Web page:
A page from the "Causes of Color" exhibit...

Practical applications of interference effects

Photoelastic Stress Analysis

Interferometry, a type of photoelastic stress analysis, is used for large-scale investigations. This interferogram shows displacement strain from an analysis of satellite data soon after an earthquake.

Photoelastic stress analysis

Lasers, LED’s, and advanced digital analysis have spurred the development of photoelastic stress analysis, which produces interference fringe patterns that uncover the effects of strains and stresses on glass, machinery, and other objects.

In photoelastic stress analysis, a reflective coating is applied to the surface of the object under investigation, and a tool such as a digital polariscope splits coherent, monochromatic light into two beams and shines them on the object through a system of polarizers. The resulting interference fringe patterns change when stress is applied to the object.

Dentists use this technique to gauge the stress points of an orthodontic bridge when fitted in different ways, while in medicine an accurate latex model of an aneurism in the heart allows scientists to gain a better understanding of the stresses involved. For researchers in a variety of scientific fields, photoelastic stress analysis can support or undermine hypotheses developed using mathematical models.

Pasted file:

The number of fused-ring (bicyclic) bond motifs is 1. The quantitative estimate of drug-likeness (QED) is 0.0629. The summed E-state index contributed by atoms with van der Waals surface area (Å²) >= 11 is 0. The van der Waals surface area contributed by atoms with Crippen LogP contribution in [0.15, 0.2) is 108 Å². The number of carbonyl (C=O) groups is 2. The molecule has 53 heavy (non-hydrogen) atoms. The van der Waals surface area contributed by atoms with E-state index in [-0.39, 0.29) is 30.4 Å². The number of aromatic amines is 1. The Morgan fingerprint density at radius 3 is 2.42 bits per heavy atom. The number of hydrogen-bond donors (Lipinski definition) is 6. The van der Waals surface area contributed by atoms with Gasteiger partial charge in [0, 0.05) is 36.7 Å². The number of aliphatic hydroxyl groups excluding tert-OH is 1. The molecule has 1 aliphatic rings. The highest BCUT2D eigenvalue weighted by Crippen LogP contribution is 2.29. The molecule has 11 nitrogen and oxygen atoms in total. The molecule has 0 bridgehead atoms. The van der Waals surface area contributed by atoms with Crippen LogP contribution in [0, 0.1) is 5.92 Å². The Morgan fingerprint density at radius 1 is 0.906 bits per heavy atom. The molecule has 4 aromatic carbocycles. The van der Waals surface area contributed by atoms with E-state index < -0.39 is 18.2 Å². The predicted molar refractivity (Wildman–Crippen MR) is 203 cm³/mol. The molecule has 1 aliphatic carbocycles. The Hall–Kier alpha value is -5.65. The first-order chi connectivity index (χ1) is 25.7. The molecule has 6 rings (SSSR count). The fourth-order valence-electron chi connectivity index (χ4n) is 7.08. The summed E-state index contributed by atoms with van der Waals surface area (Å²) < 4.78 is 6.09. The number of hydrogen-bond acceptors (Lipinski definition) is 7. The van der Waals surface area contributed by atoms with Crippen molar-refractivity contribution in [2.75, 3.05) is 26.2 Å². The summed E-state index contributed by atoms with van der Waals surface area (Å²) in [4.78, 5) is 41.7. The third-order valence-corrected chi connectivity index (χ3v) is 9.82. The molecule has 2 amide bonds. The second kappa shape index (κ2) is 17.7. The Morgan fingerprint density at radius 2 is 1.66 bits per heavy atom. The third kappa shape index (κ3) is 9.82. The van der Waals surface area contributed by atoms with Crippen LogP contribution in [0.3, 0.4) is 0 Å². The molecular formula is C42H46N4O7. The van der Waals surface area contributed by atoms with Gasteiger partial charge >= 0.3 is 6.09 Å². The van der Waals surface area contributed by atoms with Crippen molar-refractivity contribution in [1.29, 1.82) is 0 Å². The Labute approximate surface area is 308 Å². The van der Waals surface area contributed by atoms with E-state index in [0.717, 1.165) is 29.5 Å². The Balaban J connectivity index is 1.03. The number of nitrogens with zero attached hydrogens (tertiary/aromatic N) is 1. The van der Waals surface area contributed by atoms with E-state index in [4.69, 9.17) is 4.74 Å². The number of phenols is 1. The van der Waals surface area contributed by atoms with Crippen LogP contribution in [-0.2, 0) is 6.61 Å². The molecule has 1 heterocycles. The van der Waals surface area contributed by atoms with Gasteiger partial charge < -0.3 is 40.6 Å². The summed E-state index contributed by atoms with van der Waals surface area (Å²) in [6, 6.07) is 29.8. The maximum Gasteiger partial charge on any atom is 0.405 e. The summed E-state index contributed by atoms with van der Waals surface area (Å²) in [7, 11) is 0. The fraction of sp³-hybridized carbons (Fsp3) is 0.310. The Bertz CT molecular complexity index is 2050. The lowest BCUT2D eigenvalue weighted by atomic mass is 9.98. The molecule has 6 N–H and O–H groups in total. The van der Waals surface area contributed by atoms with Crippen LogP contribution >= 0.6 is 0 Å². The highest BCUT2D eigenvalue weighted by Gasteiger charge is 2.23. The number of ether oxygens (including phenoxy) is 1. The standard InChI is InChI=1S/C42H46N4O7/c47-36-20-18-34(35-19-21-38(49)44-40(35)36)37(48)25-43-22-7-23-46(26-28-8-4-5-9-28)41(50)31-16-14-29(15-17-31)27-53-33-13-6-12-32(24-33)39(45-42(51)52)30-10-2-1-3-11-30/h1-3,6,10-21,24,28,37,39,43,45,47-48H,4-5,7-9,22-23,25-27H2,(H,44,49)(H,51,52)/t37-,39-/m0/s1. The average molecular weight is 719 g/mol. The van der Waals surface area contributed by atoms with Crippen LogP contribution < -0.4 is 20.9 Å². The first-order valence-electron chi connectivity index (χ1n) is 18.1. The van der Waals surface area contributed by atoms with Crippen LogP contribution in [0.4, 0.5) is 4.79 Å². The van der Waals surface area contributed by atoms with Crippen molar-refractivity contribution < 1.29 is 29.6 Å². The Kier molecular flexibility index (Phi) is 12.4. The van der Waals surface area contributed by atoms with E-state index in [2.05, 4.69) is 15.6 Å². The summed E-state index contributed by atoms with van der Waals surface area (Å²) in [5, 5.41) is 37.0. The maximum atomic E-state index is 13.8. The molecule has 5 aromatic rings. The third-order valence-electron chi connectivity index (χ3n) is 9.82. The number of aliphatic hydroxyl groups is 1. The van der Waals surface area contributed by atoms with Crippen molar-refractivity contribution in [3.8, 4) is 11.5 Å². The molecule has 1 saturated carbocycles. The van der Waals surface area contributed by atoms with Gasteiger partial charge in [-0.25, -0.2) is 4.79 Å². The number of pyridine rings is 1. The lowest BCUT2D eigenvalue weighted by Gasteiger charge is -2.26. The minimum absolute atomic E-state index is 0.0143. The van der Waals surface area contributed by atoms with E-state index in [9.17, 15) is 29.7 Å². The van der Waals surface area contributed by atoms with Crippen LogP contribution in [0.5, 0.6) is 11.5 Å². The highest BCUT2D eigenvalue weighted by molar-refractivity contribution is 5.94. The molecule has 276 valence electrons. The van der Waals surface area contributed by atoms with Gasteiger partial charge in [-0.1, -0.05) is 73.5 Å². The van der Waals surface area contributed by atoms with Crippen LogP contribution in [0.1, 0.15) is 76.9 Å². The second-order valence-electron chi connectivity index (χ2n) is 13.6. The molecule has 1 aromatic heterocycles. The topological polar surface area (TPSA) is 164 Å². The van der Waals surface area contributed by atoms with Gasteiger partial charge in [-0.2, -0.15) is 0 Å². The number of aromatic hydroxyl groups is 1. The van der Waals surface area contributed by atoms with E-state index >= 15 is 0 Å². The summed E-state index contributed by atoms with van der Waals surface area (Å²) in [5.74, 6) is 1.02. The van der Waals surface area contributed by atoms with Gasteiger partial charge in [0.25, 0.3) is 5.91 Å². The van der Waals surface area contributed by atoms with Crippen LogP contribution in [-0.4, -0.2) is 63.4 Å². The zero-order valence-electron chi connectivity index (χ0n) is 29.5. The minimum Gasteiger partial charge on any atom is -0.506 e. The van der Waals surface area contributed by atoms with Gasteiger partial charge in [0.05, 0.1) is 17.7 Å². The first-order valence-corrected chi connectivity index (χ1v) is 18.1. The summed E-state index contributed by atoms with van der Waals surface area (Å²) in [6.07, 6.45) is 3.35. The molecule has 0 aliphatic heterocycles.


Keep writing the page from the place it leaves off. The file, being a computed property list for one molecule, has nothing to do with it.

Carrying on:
When two transparent surfaces meet with a very thin tapered gap between them, a special case of interference occurs. Monochromatic light interference creates a series of dark and light bands. Using incident white light, the sequence of overlapping light and dark bands from the spectral colors leads to a phenomenon known as "Newton’s colors."

Newton rings

When light waves bounce off a reflective surface, they "flip over" - the reflected wave has a crest where the incident wave had a trough, and vice versa. This happens because glass has a higher refractive index than air, meaning that light travels more slowly in glass than in air. This flip means that the incident wave and reflected wave are out of phase. This causes some interesting interference effects, especially when two reflective surfaces are placed very close together, for instance in a double pane of glass. Newton rings are a special example of this interference that occurs when the gap tapers down to nothing.

Newton’s colors are seen in the tapered air gap between touching non-flat sheets of glass, in cracks in glass or in crystals, in a soap bubble, in an oil slick on a water surface, and in the petrological microscope.

Antireflection coatings, as on camera lenses, employ this effect. A coating that has a refractive index between those of glass and air, and a thickness of one quarter the wavelength of light, can reduce the overall reflected light to less than one half. Multiple layers can reduce this reflection to less than one tenth, and usually appear purple to the eye.